Want to make friends with a cat? Read on to learn the secret
By Kim Campbell Thornton
Andrews McMeel Syndication
When we visited family in Albuquerque, New Mexico, a couple of years ago, we received two different receptions from their cats. Lucy struck up a friendship with us right away, but Lilu was more cautious. Maybe it was the lingering scent of dog clinging to our clothes. By the next morning, though, she sat next to me on the kitchen island while I prepared my tea.
Last month, I visited my mother, who had recently acquired a new cat. Tracy, a pretty but shy lynx-point Siamese, ran as soon as she saw me walk in the door. She continued to do so any time I made a move, but by the next evening, she was content to stay in my presence — and even jumped up on a chair and let me pet her.
What’s the secret to getting a cat’s attention and trust? Play hard to get.
That’s right. Ignoring a cat is the quickest way to gain his interest and display your expert-level knowledge of feline etiquette. People who dislike cats often wonder why cats seek them out. It’s because cats appreciate people who don’t approach them and instead let cats make the first move.
Wailani Sung, DVM, a veterinary behaviorist at San Francisco SPCA, explains why. She says that while cats are predators of small creatures, they are also prey to larger predators. To protect themselves, they prefer to wait and watch when strangers enter their territory.
“They like to take a step back and assess the newcomer to determine if the person exhibits any threatening body language toward them,” she says.
When I visit a home with cats, I’m careful to avoid eye contact with them. Feline body language is subtle. While humans consider a direct glance an indication of polite interest, in “felinese” it’s an act of aggression. Reaching toward a cat is also impolite. Whenever possible, I take a path through the house that won’t take me near the cat.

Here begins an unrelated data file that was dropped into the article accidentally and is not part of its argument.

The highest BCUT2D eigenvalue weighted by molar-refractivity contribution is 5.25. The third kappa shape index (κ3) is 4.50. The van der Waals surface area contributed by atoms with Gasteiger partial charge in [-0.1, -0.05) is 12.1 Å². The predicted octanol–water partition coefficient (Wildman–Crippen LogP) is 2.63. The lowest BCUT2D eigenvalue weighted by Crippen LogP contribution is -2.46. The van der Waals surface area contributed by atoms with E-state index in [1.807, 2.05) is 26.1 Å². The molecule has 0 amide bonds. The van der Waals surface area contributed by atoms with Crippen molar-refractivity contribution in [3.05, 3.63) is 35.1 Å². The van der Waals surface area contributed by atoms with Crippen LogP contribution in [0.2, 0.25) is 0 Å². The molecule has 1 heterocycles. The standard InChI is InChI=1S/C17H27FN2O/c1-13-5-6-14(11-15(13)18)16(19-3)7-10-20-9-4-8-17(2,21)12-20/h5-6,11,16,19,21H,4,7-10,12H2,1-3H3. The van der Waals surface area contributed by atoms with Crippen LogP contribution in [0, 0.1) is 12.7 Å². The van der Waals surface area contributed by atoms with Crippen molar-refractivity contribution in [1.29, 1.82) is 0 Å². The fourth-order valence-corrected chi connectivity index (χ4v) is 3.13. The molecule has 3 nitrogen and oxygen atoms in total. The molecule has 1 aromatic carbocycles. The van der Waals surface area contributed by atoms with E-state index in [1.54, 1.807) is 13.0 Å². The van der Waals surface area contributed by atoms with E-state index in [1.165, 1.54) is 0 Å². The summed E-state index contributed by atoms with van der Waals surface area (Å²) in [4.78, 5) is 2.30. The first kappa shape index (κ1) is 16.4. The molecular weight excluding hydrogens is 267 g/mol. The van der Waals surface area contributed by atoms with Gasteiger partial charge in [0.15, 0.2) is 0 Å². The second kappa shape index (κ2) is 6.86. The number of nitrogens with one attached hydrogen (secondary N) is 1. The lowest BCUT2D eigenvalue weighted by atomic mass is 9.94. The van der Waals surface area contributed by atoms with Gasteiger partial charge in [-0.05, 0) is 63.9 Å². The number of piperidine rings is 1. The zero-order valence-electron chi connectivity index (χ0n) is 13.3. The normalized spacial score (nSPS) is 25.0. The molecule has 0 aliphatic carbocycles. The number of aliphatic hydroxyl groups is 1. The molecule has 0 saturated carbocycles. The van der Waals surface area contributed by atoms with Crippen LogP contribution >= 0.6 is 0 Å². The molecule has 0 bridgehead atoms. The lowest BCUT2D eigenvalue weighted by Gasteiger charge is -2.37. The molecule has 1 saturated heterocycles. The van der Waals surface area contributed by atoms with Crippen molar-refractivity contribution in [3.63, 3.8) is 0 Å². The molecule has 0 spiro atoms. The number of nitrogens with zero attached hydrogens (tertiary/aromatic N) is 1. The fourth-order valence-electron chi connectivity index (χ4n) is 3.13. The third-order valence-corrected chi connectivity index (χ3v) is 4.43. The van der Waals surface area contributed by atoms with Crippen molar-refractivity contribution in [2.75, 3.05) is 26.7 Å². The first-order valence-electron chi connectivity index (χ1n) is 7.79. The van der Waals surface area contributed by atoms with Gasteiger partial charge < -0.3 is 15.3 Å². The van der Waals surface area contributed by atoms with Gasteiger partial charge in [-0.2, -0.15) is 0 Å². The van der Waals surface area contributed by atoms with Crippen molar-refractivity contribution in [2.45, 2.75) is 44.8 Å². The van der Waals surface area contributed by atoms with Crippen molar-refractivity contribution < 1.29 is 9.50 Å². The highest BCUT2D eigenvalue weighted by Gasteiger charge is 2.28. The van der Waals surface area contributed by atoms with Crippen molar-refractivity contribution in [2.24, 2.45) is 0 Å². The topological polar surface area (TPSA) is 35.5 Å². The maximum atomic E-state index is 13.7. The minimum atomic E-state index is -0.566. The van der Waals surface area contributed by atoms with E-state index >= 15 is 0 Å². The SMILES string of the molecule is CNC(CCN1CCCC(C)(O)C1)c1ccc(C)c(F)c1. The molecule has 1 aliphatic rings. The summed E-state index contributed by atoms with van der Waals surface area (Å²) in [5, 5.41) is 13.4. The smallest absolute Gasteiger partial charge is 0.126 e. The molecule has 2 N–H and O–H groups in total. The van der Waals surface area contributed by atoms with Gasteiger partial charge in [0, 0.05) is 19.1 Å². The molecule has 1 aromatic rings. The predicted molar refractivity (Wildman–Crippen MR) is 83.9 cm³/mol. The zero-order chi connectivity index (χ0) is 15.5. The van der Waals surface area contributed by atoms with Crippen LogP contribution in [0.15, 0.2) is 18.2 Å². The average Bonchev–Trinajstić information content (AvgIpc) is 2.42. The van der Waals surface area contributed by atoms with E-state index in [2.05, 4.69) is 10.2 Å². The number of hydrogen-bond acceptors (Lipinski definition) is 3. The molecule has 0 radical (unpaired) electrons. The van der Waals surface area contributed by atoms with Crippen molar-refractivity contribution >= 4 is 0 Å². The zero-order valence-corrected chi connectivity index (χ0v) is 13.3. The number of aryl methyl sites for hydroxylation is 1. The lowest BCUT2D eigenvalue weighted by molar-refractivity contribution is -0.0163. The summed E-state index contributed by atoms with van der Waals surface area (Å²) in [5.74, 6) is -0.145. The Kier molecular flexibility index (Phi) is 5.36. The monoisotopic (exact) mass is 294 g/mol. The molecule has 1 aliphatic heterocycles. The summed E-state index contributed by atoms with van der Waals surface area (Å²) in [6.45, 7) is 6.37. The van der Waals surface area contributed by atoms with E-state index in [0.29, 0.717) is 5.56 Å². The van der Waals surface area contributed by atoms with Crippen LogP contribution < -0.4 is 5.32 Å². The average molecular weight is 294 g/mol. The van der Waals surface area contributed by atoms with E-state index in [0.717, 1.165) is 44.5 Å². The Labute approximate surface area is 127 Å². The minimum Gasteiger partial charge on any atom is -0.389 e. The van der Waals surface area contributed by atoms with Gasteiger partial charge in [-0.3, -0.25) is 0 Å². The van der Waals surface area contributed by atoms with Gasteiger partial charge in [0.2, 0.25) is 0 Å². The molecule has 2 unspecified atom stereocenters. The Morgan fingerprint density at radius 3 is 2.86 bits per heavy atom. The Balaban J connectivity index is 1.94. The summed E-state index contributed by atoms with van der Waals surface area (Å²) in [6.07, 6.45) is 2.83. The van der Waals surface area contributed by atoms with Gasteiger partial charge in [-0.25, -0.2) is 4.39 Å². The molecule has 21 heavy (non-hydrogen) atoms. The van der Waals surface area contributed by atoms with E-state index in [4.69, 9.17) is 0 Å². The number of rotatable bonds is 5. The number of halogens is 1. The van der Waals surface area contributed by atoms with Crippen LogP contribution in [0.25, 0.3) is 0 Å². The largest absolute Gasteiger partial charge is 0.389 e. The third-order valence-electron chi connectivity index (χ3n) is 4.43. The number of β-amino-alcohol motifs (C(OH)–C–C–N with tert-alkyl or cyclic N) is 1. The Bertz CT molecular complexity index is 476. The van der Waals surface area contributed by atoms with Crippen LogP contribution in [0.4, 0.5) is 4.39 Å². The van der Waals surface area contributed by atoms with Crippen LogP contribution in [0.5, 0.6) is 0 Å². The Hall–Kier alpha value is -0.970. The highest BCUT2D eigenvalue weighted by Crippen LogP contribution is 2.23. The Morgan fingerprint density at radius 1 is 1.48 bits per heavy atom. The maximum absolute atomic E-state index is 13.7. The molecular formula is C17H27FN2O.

To improve Tracy’s opinion of me, I volunteered to set down her food bowl when it was mealtime, still careful not to look at her. I refilled her water dish and scooped her litter box. I turned on her favorite plaything, an electronic spinning toy that she enjoyed batting. The next evening, when I was standing by Mom’s recliner, Tracy jumped onto it, seemingly unconcerned by my proximity.
“When the cat decides to come over, I usually stick my index finger out and allow the cat to sniff,” Dr. Sung says. “The cat can get my scent and decide if he is going to be friendly or not.”
Cats that decide to be friendly may rub your finger with their cheek. If a cat allows you to pet him, stroke the side of the face, beneath the chin or along the side. Those are the areas cats focus on when they interact physically, greeting each other with nose touches and rubbing with the sides of the face and body. Cats that are still unsure about you may pull back or, if they’re especially uncomfortable, hiss before moving away. Give them more time.
There are other ways to attract a reluctant cat. It’s never a bad idea to offer treats to gain a cat’s favor, but be polite about it.
“Instead of expecting the cat to take the treat from your finger, allow the cat to sniff the treat and then place it on the ground,” Dr. Sung says.
Some cats require multiple visits before they become accustomed to your face, not to mention your scent and the sound of your voice. Be patient, and there’s a good chance that sooner rather than later they’ll favor you with their attention. But only on their terms, not yours.